He was also attracted to silver foliage plants such as Potentilla nitida and Artemisia vallesiaca which paid their rent right through to autumn. Bulbs were placed amongst aubrieta, dwarf sedums and mossy saxifrages, where they throve; in the bare patches out of reach of the carpeting plants, he sowed annuals such as Ionopsidium acaule from Portugal and Linaria alpina to soak up any lingering Spring dampness. His photographic training had heightened his awareness of colour associations. To enhance the silver of Saxifraga longifolia rosettes, he chose as neighbours the blood-red leaves of Sempervivum triste (tectorum). To tone down the harshness of his background stone, he applied a mixture of “Ferri-perchloride” and water which added a rich, yellow-brown hue. Finally there were the colours and contours which the “dwarf trees” could bring to the garden, principally conifers, the placing of which, Malby impressed upon his readers, required considerable thought. Aftercare was equally essential, including trimming and in some instances training with copper wire and frames.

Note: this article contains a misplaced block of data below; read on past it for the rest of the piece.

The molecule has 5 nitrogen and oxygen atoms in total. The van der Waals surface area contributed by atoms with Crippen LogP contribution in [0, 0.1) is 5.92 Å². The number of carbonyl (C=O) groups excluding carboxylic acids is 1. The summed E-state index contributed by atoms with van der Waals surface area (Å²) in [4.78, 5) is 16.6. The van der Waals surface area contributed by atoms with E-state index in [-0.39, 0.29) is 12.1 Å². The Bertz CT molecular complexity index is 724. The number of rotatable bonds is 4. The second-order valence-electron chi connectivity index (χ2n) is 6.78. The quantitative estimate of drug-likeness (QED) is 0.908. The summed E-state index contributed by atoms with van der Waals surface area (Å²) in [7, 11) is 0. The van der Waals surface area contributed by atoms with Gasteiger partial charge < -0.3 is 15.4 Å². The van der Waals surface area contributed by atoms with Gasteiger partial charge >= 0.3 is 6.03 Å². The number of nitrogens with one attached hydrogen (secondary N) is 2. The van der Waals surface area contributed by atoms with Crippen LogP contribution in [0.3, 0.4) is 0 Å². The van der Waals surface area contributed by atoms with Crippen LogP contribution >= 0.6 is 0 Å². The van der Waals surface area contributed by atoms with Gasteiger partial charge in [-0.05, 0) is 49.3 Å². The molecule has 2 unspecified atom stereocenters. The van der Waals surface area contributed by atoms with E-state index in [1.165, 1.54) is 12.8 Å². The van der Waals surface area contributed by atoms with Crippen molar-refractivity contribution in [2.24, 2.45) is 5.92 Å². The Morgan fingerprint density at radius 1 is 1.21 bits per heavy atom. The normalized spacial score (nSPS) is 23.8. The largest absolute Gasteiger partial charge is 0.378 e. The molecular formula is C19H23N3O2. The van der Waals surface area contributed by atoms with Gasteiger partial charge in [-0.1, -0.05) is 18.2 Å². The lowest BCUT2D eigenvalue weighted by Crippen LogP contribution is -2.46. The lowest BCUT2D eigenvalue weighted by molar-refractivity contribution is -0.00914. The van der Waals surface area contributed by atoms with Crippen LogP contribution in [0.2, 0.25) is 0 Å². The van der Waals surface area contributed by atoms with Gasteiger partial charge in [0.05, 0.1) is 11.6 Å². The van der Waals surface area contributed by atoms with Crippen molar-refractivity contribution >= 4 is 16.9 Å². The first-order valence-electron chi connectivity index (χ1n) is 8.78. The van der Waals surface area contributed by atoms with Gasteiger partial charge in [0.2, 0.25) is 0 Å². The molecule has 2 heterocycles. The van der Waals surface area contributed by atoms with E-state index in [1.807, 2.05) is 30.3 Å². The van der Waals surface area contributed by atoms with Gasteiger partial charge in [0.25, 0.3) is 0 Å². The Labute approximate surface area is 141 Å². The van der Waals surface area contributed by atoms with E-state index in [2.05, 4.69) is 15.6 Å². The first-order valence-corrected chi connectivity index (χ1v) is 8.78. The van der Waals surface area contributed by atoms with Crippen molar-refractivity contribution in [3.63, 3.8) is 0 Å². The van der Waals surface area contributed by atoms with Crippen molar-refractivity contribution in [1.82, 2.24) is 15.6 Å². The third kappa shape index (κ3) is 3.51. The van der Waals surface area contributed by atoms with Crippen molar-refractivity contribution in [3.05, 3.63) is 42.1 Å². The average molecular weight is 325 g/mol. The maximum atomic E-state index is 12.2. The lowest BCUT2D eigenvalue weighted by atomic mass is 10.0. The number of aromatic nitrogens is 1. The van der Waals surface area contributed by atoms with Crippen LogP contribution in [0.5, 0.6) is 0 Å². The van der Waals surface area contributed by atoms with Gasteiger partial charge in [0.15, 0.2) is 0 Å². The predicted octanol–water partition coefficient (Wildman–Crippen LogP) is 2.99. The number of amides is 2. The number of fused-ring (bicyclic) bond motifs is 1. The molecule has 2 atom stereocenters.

Bulbocodium vernum


Muscari botryoides album


Tastes and techniques have of course changed since Malby’s day, but not the need to maintain continuity in the supply of plants to a garden. He was a tireless propagator, producing new plants for old by means of cuttings which syringed daily with a fine spray, by layering and division and by seed in a specially made frame, the pots plunged in peat and kept moist by perforated tubes.